Dara Lindenbaum, confirmed by the Senate in May, was sworn in on August 2 to replace Walther as a Democratic Commissioner. She will also take Walther’s place as Vice-Chair of the FEC for the remainder of 2022, which may set her up as the FEC Chair in the near future. Soon after joining the Commission, when considering a controversial Advisory Opinion Request from Google to pilot test allowing registered political committees to have their emails screened only by user responses rather than Google’s regular three-part algorithmic review process (as noted in more detail below), new Commissioner Dara Lindenbaum announced that she would vote to approve, even though she didn’t “want to, for the same reasons as the commenters [presumably, concern that political spam would increase in their mailboxes], but the law, the regs and the FEC’s precedents permit this. … I don’t want to hamstring innovation and pilot programs, but I hope Google will reduce, not increase, spam, and will increase best practices for bulk senders.” A ray of hope for the FEC’s future?

FEC Votes 4-1 To Adopt Draft Advisory Opinion on Google’s Request to Relax Spam Filtering for Registered Candidates: Google, faced with complaints about Republican emails being rejected by its Gmail spam filters at vastly higher rates than Democratic emails (especially as elections approached), asked the Federal Election Commission to approve a pilot program which would test an alternative spam testing mechanism driven almost entirely by user responses (e.g., “this message is spam”) rather than its usual three-step algorithmic test (is the material harmful, individual recipient feedback, and aggregate trends in recipient feedback). The proposal, AOR 2022-14, generated thousands of public comments, a record number, of which the vast majority were negative (mostly concerns about increasing political spam) and much media coverage, including some in the Washington Post Tech 202 column. The FEC Office of General Counsel produced, as is often the case, two draft Advisory Opinions, one approving the request, the other (filed by a late request from Commissioners Weintraub and Broussard) would have rejected the request as permitting a prohibited in-kind contribution.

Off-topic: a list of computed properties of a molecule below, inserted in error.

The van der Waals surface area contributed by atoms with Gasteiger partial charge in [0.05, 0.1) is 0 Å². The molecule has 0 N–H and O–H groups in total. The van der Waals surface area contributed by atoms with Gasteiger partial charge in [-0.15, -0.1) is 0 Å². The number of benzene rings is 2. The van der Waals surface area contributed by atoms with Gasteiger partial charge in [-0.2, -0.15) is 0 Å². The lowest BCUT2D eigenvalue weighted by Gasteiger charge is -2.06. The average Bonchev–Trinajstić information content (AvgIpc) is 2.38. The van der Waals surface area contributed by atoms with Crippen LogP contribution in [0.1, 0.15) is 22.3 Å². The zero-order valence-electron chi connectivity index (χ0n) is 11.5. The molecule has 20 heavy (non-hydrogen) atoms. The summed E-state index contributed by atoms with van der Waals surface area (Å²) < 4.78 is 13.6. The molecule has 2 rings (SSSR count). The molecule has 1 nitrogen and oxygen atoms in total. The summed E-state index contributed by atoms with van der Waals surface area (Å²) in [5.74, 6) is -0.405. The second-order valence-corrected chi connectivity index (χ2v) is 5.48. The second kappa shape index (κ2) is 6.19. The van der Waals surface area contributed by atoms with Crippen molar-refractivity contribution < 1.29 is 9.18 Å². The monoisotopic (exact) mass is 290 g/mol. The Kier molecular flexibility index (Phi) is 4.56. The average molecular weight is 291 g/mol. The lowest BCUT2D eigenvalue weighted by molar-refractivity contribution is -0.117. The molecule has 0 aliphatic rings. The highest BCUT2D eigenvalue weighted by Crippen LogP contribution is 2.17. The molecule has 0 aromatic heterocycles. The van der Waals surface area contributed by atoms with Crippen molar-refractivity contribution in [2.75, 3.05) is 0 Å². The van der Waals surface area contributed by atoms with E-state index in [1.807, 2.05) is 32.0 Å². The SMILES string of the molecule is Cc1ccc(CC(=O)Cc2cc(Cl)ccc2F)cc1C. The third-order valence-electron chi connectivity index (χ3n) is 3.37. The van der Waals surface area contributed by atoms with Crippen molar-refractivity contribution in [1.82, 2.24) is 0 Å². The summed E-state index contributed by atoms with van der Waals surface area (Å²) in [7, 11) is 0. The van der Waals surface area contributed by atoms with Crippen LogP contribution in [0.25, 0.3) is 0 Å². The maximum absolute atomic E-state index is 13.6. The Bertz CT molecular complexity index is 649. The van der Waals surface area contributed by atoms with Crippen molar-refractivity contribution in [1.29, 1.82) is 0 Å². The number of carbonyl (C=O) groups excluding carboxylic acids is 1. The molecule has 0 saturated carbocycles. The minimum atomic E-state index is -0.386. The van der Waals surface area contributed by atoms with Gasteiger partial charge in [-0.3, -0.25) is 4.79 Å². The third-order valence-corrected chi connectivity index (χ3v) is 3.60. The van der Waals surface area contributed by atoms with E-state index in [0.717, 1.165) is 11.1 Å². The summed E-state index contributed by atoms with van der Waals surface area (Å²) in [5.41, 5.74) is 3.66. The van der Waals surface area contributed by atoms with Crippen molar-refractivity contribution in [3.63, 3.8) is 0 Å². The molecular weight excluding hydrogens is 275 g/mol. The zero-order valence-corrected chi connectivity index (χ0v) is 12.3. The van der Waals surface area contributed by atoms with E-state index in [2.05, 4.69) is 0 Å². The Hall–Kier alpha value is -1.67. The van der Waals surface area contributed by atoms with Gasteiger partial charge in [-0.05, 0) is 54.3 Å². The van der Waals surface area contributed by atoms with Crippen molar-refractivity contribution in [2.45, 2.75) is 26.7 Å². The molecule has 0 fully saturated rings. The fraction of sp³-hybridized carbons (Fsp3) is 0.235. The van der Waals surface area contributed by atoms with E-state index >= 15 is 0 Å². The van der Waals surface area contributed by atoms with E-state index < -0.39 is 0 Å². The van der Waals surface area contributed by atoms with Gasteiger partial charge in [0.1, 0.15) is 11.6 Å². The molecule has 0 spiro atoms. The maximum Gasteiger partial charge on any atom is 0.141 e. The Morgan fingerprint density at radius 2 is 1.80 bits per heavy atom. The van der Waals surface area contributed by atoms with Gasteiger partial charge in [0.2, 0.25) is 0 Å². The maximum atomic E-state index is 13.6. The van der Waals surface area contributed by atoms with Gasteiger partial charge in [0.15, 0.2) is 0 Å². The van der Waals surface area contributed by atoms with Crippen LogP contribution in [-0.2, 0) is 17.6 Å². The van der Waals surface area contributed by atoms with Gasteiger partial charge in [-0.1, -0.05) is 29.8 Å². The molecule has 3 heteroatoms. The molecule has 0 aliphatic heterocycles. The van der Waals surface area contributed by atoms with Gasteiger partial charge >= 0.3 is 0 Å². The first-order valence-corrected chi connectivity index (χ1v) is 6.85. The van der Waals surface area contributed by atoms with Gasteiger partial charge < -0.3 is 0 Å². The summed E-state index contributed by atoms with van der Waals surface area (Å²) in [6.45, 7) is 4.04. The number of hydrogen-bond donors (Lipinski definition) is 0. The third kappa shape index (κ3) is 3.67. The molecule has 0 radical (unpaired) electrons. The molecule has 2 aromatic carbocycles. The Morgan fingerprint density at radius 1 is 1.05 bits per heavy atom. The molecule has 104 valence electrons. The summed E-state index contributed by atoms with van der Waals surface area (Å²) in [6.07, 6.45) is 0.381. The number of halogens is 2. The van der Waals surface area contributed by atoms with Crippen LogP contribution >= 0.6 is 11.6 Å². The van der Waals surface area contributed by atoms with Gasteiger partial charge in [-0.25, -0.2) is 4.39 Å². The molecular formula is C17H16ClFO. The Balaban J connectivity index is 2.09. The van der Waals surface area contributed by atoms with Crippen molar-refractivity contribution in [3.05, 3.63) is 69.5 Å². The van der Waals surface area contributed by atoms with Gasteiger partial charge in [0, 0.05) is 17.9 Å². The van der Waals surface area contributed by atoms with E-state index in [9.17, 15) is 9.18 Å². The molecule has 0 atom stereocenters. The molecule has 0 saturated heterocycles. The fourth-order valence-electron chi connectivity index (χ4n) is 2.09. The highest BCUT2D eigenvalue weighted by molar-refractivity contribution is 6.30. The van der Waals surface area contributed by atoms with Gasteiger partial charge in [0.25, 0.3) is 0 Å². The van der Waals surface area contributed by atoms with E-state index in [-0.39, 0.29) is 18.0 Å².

At its August 11 meeting, the FEC voted 4-1 (Weintraub) -1 (Broussard, abstaining) to approve the Google pilot project as AO 2022-14 (Google). The major question was whether the Google proposal met the statutory definition of an in-kind contribution: is the provision of free or lower-cost services driven by an electoral purpose or commercial purpose? In other words, is the company providing a prohibited thing of value to political committees?